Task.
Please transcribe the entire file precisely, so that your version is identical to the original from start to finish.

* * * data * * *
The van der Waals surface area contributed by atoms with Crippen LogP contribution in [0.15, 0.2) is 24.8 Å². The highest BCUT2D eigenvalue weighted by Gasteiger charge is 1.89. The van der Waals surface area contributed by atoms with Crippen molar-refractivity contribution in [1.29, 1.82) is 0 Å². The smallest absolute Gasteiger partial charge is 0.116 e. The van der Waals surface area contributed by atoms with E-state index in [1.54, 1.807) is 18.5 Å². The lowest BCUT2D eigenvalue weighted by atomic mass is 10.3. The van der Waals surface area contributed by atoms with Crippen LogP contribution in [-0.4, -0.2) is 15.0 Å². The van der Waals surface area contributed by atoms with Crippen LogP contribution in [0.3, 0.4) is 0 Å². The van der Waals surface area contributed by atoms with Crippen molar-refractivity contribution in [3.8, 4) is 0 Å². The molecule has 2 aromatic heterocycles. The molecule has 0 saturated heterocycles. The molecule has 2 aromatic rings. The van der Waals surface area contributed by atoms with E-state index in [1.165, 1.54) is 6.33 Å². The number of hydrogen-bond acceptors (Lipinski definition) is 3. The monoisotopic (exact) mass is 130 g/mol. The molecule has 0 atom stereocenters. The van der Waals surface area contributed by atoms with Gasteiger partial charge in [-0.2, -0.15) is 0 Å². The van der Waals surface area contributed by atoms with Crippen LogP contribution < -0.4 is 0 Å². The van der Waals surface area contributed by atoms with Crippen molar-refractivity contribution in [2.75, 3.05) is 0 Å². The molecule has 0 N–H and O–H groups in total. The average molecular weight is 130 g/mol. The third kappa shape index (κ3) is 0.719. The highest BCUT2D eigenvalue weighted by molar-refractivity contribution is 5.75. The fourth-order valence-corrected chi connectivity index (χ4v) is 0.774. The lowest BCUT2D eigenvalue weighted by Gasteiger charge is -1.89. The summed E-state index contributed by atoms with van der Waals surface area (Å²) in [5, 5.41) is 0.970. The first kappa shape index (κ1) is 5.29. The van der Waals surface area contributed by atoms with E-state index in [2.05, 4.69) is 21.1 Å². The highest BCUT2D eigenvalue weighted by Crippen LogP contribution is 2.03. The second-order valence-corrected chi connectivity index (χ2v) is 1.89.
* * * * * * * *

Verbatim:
The van der Waals surface area contributed by atoms with Crippen LogP contribution in [0.15, 0.2) is 24.8 Å². The highest BCUT2D eigenvalue weighted by Gasteiger charge is 1.89. The van der Waals surface area contributed by atoms with Crippen molar-refractivity contribution in [1.29, 1.82) is 0 Å². The smallest absolute Gasteiger partial charge is 0.116 e. The van der Waals surface area contributed by atoms with E-state index in [1.54, 1.807) is 18.5 Å². The lowest BCUT2D eigenvalue weighted by atomic mass is 10.3. The van der Waals surface area contributed by atoms with Crippen LogP contribution in [-0.4, -0.2) is 15.0 Å². The van der Waals surface area contributed by atoms with Crippen LogP contribution in [0.3, 0.4) is 0 Å². The van der Waals surface area contributed by atoms with Crippen molar-refractivity contribution in [3.8, 4) is 0 Å². The molecule has 2 aromatic heterocycles. The molecule has 0 saturated heterocycles. The molecule has 2 aromatic rings. The van der Waals surface area contributed by atoms with E-state index in [1.165, 1.54) is 6.33 Å². The number of hydrogen-bond acceptors (Lipinski definition) is 3. The monoisotopic (exact) mass is 130 g/mol. The molecule has 0 atom stereocenters. The van der Waals surface area contributed by atoms with Gasteiger partial charge in [-0.2, -0.15) is 0 Å². The van der Waals surface area contributed by atoms with Crippen LogP contribution < -0.4 is 0 Å². The van der Waals surface area contributed by atoms with Crippen molar-refractivity contribution in [2.75, 3.05) is 0 Å². The molecule has 0 N–H and O–H groups in total. The average molecular weight is 130 g/mol. The third kappa shape index (κ3) is 0.719. The highest BCUT2D eigenvalue weighted by molar-refractivity contribution is 5.75. The fourth-order valence-corrected chi connectivity index (χ4v) is 0.774. The lowest BCUT2D eigenvalue weighted by Gasteiger charge is -1.89. The summed E-state index contributed by atoms with van der Waals surface area (Å²) in [5, 5.41) is 0.970. The first kappa shape index (κ1) is 5.29. The van der Waals surface area contributed by atoms with E-state index in [2.05, 4.69) is 21.1 Å². The highest BCUT2D eigenvalue weighted by Crippen LogP contribution is 2.03. The second-order valence-corrected chi connectivity index (χ2v) is 1.89.